A huge portion of my cases begin with a routine traffic stop. The single best thing you can do to avoid police contact is obey every single traffic law.
At least half of what you do in your car is probably illegal. Crack across the windshield? Rosary hanging from your rearview mirror? Those can obstruct your vision in violation of Vehicle Code sections 26710 and 26708 (a) (2), respectively. Did you remember to use your turn signal? Are all of those tiny lights above your rear license plate working? Is your “full and complete” stop close enough to the real thing so as to not get pulled over?
The answers to these questions matter more than you think. In California, many “fine-only” infractions are still “crimes” in the technical sense. It its zeal for 18th-century standards for treating prisoners and the accused, the Supreme Court of the United States has found it reasonable under the Fourth Amendment to arrest, strip-search, and imprison a person so long as there is probable cause to arrest for some sort of state crime, regardless of how “minor” the criminal offense.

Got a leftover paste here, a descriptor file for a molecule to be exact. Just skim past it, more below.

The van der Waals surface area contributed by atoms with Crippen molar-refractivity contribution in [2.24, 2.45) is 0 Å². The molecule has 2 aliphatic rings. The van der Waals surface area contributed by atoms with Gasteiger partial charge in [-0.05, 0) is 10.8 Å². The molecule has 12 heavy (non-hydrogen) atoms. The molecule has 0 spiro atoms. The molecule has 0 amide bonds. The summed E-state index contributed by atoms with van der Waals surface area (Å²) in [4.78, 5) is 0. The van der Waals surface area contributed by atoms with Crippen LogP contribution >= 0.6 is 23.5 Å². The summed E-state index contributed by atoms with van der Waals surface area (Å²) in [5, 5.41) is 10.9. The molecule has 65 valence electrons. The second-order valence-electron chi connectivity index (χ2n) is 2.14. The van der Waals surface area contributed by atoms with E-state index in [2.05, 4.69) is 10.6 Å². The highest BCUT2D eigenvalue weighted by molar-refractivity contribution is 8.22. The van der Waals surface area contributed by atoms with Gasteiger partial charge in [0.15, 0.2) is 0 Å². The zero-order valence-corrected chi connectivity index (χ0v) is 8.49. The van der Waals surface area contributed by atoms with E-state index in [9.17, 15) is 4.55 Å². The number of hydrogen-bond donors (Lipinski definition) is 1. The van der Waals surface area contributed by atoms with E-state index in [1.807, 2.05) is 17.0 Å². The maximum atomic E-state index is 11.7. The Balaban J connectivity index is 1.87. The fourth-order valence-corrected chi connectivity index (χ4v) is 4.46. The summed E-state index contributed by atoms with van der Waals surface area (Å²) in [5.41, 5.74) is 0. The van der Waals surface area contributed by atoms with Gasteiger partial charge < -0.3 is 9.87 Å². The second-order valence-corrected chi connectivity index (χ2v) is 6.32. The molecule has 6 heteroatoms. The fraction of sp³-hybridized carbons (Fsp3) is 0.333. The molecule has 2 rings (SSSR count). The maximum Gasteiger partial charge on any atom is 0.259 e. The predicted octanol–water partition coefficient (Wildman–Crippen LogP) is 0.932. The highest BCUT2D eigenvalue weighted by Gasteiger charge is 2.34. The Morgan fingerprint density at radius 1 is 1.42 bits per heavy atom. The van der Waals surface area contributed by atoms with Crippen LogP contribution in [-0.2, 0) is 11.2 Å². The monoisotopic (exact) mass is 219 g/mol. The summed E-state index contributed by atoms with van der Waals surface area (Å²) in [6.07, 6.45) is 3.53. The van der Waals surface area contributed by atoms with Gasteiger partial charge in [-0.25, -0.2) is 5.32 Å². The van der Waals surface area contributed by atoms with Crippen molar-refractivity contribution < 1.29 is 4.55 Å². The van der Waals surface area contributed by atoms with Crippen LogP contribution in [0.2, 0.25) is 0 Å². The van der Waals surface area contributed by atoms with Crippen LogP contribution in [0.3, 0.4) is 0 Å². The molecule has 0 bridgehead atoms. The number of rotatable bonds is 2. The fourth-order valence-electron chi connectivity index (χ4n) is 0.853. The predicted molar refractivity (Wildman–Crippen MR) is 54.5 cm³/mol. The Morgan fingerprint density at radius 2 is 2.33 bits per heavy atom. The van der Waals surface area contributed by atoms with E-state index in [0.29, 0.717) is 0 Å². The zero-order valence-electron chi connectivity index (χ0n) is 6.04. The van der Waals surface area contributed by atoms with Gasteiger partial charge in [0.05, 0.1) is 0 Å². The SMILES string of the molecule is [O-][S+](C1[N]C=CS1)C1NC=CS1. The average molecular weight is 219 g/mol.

And so going 5 miles per hour over the speed limit in a residential zone can provoke a severe–and wholly constitutional–intrusion into your personal freedom. Note that this severe outcome may or may not be likely for you, depending upon your income-level, skin-tone, general attractiveness, and/or criminal record. However, just because there are disparities in the justice system doesn’t mean you should expect your “desirable qualities” will get you off the hook. Lady Justice isn’t blind but you can’t assume she will close her eyes to your shenanigans just because you smile pretty and talk real good. All of us are only one “misunderstanding” away from a misdemeanor.
I’m not implying you should drive around paranoid. In the vast majority of cases, the officer will do the typical thing and “detain” you for so long as it takes to write you a traffic ticket for something you probably shouldn’t have been doing. But even so, the length of a typical traffic stop is plenty long enough for the officer to notice what other obviously illegal things you–or your passengers–are up to. If my client knew he was one “California stop” away from going off to prison for the rest of his life, I’m sure he would have driven a bit more carefully.